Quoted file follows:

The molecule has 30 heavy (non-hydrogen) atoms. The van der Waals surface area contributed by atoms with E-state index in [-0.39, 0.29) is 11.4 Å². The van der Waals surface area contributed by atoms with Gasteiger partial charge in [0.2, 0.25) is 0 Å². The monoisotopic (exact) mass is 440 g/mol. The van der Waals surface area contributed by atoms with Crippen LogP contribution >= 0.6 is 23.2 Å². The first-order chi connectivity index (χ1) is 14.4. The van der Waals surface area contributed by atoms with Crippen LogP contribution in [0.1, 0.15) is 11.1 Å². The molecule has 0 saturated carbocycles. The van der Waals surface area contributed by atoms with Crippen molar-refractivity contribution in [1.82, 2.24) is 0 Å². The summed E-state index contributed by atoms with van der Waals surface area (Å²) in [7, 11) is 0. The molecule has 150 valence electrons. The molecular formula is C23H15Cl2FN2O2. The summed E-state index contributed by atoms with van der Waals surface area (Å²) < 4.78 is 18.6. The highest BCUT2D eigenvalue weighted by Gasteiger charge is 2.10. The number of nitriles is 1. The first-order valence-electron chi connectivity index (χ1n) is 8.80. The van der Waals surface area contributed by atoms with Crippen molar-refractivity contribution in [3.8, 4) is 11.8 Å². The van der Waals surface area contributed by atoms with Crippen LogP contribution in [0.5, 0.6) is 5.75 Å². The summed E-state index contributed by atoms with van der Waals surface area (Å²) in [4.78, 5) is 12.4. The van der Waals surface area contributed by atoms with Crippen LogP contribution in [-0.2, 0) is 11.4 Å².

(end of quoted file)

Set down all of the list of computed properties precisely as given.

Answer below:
The molecule has 30 heavy (non-hydrogen) atoms. The van der Waals surface area contributed by atoms with E-state index in [-0.39, 0.29) is 11.4 Å². The van der Waals surface area contributed by atoms with Gasteiger partial charge in [0.2, 0.25) is 0 Å². The monoisotopic (exact) mass is 440 g/mol. The van der Waals surface area contributed by atoms with Crippen LogP contribution >= 0.6 is 23.2 Å². The first-order chi connectivity index (χ1) is 14.4. The van der Waals surface area contributed by atoms with Crippen LogP contribution in [0.1, 0.15) is 11.1 Å². The molecule has 0 saturated carbocycles. The van der Waals surface area contributed by atoms with Crippen molar-refractivity contribution in [1.82, 2.24) is 0 Å². The summed E-state index contributed by atoms with van der Waals surface area (Å²) in [7, 11) is 0. The molecule has 150 valence electrons. The molecular formula is C23H15Cl2FN2O2. The summed E-state index contributed by atoms with van der Waals surface area (Å²) < 4.78 is 18.6. The highest BCUT2D eigenvalue weighted by Gasteiger charge is 2.10. The number of nitriles is 1. The first-order valence-electron chi connectivity index (χ1n) is 8.80. The van der Waals surface area contributed by atoms with Crippen molar-refractivity contribution in [3.8, 4) is 11.8 Å². The van der Waals surface area contributed by atoms with Crippen LogP contribution in [0.5, 0.6) is 5.75 Å². The summed E-state index contributed by atoms with van der Waals surface area (Å²) in [4.78, 5) is 12.4. The van der Waals surface area contributed by atoms with Crippen LogP contribution in [-0.2, 0) is 11.4 Å².